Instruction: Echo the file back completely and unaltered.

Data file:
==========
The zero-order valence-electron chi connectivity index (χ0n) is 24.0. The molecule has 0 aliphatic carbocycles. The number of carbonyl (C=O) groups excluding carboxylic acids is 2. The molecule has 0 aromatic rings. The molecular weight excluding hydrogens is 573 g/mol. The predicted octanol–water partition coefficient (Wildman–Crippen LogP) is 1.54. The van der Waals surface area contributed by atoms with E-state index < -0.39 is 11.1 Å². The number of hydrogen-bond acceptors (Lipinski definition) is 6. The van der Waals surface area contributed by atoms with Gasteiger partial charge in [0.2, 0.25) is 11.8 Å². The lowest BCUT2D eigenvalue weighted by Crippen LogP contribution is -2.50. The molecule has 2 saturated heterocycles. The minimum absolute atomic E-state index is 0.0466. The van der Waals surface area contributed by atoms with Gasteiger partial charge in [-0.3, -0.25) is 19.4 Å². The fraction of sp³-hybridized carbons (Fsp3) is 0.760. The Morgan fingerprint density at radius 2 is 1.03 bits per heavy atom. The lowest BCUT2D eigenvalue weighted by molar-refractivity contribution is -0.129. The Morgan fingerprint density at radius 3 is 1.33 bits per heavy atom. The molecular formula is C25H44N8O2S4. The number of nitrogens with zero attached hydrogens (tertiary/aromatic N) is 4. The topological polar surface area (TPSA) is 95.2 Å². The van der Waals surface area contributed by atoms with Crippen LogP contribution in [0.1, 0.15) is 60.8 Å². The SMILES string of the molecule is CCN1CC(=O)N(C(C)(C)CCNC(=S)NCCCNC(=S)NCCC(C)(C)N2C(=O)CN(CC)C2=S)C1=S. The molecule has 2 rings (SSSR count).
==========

The zero-order valence-electron chi connectivity index (χ0n) is 24.0. The molecule has 0 aliphatic carbocycles. The number of carbonyl (C=O) groups excluding carboxylic acids is 2. The molecule has 0 aromatic rings. The molecular weight excluding hydrogens is 573 g/mol. The predicted octanol–water partition coefficient (Wildman–Crippen LogP) is 1.54. The van der Waals surface area contributed by atoms with E-state index < -0.39 is 11.1 Å². The number of hydrogen-bond acceptors (Lipinski definition) is 6. The van der Waals surface area contributed by atoms with Gasteiger partial charge in [0.2, 0.25) is 11.8 Å². The lowest BCUT2D eigenvalue weighted by Crippen LogP contribution is -2.50. The molecule has 2 saturated heterocycles. The minimum absolute atomic E-state index is 0.0466. The van der Waals surface area contributed by atoms with Gasteiger partial charge in [-0.3, -0.25) is 19.4 Å². The fraction of sp³-hybridized carbons (Fsp3) is 0.760. The Morgan fingerprint density at radius 2 is 1.03 bits per heavy atom. The lowest BCUT2D eigenvalue weighted by molar-refractivity contribution is -0.129. The Morgan fingerprint density at radius 3 is 1.33 bits per heavy atom. The molecular formula is C25H44N8O2S4. The number of nitrogens with zero attached hydrogens (tertiary/aromatic N) is 4. The topological polar surface area (TPSA) is 95.2 Å². The van der Waals surface area contributed by atoms with Crippen LogP contribution in [0.1, 0.15) is 60.8 Å². The SMILES string of the molecule is CCN1CC(=O)N(C(C)(C)CCNC(=S)NCCCNC(=S)NCCC(C)(C)N2C(=O)CN(CC)C2=S)C1=S. The molecule has 2 rings (SSSR count).